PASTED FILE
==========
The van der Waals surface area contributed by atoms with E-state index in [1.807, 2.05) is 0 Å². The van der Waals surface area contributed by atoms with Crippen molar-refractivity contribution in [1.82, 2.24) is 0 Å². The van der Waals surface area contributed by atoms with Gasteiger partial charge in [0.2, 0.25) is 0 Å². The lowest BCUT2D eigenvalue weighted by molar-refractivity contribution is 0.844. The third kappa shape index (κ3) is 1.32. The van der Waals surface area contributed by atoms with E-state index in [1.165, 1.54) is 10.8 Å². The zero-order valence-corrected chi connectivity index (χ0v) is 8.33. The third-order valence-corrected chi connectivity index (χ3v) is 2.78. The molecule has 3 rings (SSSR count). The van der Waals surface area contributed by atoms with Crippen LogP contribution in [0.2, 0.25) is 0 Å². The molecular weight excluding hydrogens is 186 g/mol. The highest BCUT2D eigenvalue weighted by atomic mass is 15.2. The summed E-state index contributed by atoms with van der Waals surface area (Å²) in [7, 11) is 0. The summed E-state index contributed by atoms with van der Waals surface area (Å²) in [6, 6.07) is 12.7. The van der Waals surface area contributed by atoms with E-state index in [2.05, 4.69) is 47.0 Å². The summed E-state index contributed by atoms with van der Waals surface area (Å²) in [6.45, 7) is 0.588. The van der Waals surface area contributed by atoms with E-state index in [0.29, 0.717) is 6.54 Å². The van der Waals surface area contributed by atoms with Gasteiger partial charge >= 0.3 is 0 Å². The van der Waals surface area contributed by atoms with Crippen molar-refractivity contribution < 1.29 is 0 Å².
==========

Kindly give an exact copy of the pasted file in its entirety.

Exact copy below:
The van der Waals surface area contributed by atoms with E-state index in [1.807, 2.05) is 0 Å². The van der Waals surface area contributed by atoms with Crippen molar-refractivity contribution in [1.82, 2.24) is 0 Å². The van der Waals surface area contributed by atoms with Gasteiger partial charge in [0.2, 0.25) is 0 Å². The lowest BCUT2D eigenvalue weighted by molar-refractivity contribution is 0.844. The third kappa shape index (κ3) is 1.32. The van der Waals surface area contributed by atoms with E-state index in [1.165, 1.54) is 10.8 Å². The zero-order valence-corrected chi connectivity index (χ0v) is 8.33. The third-order valence-corrected chi connectivity index (χ3v) is 2.78. The molecule has 3 rings (SSSR count). The van der Waals surface area contributed by atoms with Crippen LogP contribution in [0.2, 0.25) is 0 Å². The molecular weight excluding hydrogens is 186 g/mol. The highest BCUT2D eigenvalue weighted by atomic mass is 15.2. The summed E-state index contributed by atoms with van der Waals surface area (Å²) in [7, 11) is 0. The summed E-state index contributed by atoms with van der Waals surface area (Å²) in [6, 6.07) is 12.7. The van der Waals surface area contributed by atoms with E-state index in [2.05, 4.69) is 47.0 Å². The summed E-state index contributed by atoms with van der Waals surface area (Å²) in [6.45, 7) is 0.588. The van der Waals surface area contributed by atoms with E-state index in [0.29, 0.717) is 6.54 Å². The van der Waals surface area contributed by atoms with Gasteiger partial charge >= 0.3 is 0 Å². The van der Waals surface area contributed by atoms with Crippen molar-refractivity contribution < 1.29 is 0 Å².